[10] GoK 2018c. Medium Term Debt Management Strategy for FY2018/19- FY2020/21, Government of Kenya: Nairobi. Available At: http://www.treasury.go.ke/ [Last Accessed: 11 February 2019]; CBK 2017. Annual Report and Financial Statements 2016/17, Central Bank of Kenya: Nairobi. Available At: https://www.centralbank.go.ke/ [Last Accessed: 14 February 2019]; CBK 2018. Annual Report and Financial Statements 2017/18, Central Bank of Kenya: Nairobi. Available At: https://www.centralbank.go.ke/ [Last Accessed: 14 February 2019].
[11] GoK 2018a. Government Releases Economic Survey 2018, ibid.
[12] UNDP 2018. Human Development Indices and Indicators: 2018 Statistical Update, Kenya, United Nations Development Programme: New York, viewed on 06 February 2019, from, http://hdr.undp.org/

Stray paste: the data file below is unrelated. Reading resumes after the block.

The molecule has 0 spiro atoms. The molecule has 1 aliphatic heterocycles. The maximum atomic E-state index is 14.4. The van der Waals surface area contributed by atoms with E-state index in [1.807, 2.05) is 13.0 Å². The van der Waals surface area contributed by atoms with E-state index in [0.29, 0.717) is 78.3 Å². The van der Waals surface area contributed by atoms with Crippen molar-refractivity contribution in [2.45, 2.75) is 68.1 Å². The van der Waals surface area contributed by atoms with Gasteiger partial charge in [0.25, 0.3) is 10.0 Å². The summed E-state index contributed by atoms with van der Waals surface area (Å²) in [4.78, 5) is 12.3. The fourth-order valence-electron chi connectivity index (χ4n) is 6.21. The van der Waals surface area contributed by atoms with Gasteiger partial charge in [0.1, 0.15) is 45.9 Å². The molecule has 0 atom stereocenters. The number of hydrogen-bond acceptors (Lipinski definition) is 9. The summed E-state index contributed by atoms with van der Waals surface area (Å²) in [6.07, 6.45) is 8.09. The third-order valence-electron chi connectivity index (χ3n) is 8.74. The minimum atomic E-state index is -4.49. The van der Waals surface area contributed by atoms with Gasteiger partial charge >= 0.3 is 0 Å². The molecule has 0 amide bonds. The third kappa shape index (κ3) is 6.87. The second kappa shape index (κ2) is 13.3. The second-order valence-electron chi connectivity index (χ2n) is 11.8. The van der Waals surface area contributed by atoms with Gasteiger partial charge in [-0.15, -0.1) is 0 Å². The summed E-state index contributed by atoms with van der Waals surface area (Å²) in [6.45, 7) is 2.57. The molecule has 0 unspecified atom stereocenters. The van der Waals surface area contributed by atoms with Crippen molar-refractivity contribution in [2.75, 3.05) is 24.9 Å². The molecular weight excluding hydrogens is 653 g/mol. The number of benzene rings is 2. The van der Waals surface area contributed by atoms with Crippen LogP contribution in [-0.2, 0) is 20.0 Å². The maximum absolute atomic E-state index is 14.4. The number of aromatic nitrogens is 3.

[13] UNDP 2018. Human Development Indices and Indicators: 2018 Statistical Update, Kenya, ibid.
[14] UNDP 2018. Human Development Indices and Indicators: 2018 Statistical Update, Kenya, ibid.
[15] UNDP 2018. Human Development Indices and Indicators: 2018 Statistical Update, Kenya, ibid.
[16] Wafula, P. 2018. How Kenya has Fallen Five Years Behind Vision 2030, on the Standard Media Website, viewed on 16 November 2018, from https://www.standardmedia.co.ke/.
[17] Wafula, P. 2018. How Kenya has Fallen Five Years Behind Vision 2030, ibid.

 

 

 


Darlington Tshuma

Role: Junior Regional Analyst
Contact: darlington@politicaleconomy.org.za
Darlington is a Development Practitioner specialising in capacity building, skills training, negotiations and conflict resolution...

Hellen Adogo

Former Junior Regional Analyst

Nokukhanya Mncwabe

Former Editing and Research Specialist

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Darlington Tshuma

Hellen Adogo

Nokukhanya Mncwabe